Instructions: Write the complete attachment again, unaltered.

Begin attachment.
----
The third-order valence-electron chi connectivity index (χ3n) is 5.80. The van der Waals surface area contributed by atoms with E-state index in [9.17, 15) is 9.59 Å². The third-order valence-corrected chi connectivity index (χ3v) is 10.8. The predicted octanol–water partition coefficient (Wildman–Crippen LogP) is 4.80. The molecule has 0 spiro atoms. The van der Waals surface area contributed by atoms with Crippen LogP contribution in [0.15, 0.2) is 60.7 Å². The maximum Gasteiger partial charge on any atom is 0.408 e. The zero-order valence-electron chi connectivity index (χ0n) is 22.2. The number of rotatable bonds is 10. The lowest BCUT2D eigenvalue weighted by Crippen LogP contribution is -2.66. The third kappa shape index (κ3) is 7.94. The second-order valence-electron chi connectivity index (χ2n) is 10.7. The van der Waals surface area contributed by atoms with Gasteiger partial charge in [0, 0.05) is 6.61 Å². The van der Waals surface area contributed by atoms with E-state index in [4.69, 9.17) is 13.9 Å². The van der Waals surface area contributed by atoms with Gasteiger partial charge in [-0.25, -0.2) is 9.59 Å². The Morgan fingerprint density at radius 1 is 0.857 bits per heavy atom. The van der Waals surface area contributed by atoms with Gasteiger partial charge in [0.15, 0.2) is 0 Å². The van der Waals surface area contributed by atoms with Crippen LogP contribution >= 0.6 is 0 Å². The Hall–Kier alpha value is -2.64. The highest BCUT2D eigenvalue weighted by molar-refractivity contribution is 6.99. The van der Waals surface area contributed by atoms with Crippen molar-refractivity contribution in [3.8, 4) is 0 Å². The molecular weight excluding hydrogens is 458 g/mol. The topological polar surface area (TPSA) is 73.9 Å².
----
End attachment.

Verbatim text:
The third-order valence-electron chi connectivity index (χ3n) is 5.80. The van der Waals surface area contributed by atoms with E-state index in [9.17, 15) is 9.59 Å². The third-order valence-corrected chi connectivity index (χ3v) is 10.8. The predicted octanol–water partition coefficient (Wildman–Crippen LogP) is 4.80. The molecule has 0 spiro atoms. The van der Waals surface area contributed by atoms with Crippen LogP contribution in [0.15, 0.2) is 60.7 Å². The maximum Gasteiger partial charge on any atom is 0.408 e. The zero-order valence-electron chi connectivity index (χ0n) is 22.2. The number of rotatable bonds is 10. The lowest BCUT2D eigenvalue weighted by Crippen LogP contribution is -2.66. The third kappa shape index (κ3) is 7.94. The second-order valence-electron chi connectivity index (χ2n) is 10.7. The van der Waals surface area contributed by atoms with Gasteiger partial charge in [0, 0.05) is 6.61 Å². The van der Waals surface area contributed by atoms with E-state index in [4.69, 9.17) is 13.9 Å². The van der Waals surface area contributed by atoms with Gasteiger partial charge in [-0.25, -0.2) is 9.59 Å². The Morgan fingerprint density at radius 1 is 0.857 bits per heavy atom. The van der Waals surface area contributed by atoms with Gasteiger partial charge in [0.15, 0.2) is 0 Å². The van der Waals surface area contributed by atoms with Crippen LogP contribution >= 0.6 is 0 Å². The Hall–Kier alpha value is -2.64. The highest BCUT2D eigenvalue weighted by molar-refractivity contribution is 6.99. The van der Waals surface area contributed by atoms with Crippen molar-refractivity contribution in [3.8, 4) is 0 Å². The molecular weight excluding hydrogens is 458 g/mol. The topological polar surface area (TPSA) is 73.9 Å².